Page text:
These Two Young African Women Were Nominated for the Nobel Peace Prize
Ilwad Elman and Hajer Sharief have made the favored list for winning the prestigious award.
This year's nominations for the Nobel Peace Prize are out and among the names are Somalian social rights activist Ilwad Elman and Libyan law student Hajer Sharief. The Nobel Peace Prize, first awarded in 1901, is said to honor "the person who shall have done the most or the best work for fraternity between the nations and the abolition or reduction of standing armies and the formation and spreading of peace congresses" according to the Nobel Prize organization. What's even more impressive is that both women are on the short list of the Director for the Peace Research Institute Oslo–the list is thought to highlight the strongest contenders for the prize according to those who work in the field.
The two women, Elman, 29, and Sharief, 26, have been important catalysts for peacebuilding in their respective countries. Both are part of former UN Secretary General Kofi Annan's initiative Extremely Together, which brings together 10 young change makers from around the world, as well as have appointed positions from former UN Secretary General Ban Ki-Moon.
Elman was born in Mogadishu to two parents who were peace activists in their own right, Fartuun Adan and Elman Ali Ahmed. With no signs of the war easing in the early 90's, Elman's mother left with her and her sisters, eventually receiving asylum in Canada some years later. Her father was assassinated for assisting in the rehabilitation of youth co-opted by war. In 2010, at 19, Elman decided to return to Mogadishu and do what she could to further messages of peace. Since then she has led many social programs, particularly those focused on women's rights in Somalia. Her many accomplishments include founding Somalia's first rape crisis center for survivors of sexual and gender-based violence.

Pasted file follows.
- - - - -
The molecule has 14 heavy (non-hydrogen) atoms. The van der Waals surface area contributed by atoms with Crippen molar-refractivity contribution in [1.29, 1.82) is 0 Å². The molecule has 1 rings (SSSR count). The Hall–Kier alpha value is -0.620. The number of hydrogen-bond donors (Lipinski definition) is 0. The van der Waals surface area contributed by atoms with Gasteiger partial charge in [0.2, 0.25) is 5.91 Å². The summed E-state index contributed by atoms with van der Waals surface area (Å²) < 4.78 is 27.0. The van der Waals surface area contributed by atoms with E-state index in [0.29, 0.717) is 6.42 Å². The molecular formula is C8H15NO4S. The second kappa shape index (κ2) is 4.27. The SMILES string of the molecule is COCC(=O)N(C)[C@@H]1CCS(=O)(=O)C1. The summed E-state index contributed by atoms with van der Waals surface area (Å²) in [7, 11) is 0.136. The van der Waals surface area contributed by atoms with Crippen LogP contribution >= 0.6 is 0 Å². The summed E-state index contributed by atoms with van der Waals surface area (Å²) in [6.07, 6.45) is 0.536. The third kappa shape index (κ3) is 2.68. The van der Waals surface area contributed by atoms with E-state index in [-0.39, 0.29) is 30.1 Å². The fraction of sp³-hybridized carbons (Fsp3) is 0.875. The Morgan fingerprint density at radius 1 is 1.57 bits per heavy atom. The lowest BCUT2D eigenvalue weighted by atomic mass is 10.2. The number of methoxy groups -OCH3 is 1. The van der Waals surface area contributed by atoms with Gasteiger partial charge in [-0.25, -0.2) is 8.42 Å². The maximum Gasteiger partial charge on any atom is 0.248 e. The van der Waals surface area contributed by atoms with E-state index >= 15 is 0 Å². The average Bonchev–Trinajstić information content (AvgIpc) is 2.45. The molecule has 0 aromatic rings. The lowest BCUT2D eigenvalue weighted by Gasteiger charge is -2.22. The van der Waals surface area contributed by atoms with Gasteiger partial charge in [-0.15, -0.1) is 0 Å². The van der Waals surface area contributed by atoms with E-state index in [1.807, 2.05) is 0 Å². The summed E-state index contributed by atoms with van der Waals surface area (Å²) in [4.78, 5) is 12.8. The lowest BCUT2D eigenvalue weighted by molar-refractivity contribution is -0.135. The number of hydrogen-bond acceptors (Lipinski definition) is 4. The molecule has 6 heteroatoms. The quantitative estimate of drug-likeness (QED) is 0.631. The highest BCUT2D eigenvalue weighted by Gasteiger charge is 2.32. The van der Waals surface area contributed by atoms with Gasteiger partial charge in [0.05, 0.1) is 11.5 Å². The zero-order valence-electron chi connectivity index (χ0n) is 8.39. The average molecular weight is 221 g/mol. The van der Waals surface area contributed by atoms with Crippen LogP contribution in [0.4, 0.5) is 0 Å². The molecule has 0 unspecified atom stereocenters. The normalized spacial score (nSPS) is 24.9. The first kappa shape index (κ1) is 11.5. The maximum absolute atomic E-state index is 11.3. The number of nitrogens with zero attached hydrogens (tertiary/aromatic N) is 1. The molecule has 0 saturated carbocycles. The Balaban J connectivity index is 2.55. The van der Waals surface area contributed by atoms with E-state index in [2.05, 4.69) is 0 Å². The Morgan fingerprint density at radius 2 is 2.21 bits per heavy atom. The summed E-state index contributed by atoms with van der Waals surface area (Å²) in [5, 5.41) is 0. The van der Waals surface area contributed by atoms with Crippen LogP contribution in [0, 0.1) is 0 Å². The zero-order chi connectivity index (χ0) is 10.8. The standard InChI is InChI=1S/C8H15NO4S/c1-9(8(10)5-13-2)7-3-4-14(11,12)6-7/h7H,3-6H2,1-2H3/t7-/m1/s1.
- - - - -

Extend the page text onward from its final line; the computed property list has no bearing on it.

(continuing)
Sharief has been active in fighting for peace in Libya since 2011 when she witnessed the horrific events of the civil war. Shook by what she saw, that same year Sharief, then 19, started her own organization aimed at supporting a peaceful democratic transition called Together We Build It. The organization focuses on empowering women and youth in Libyan society. In 2013, Sharief co-initiated the 1325 Network project, a collection of organizations and activists across 30 cities in Libya who can work together to raise awareness of women's role in building safe societies. She is currently studying law while.
Hajer Sharief Ryan Lash / TED
Other favored nominees for the prize include Nathan Law Kwun-chung, Ethiopian Prime Minister Abiy Ahmed, International Rescue Committee and the Control Arms Coalition. A full list of the 301 candidates can be found here. The award will be given on December 10 in Oslo, Norway.
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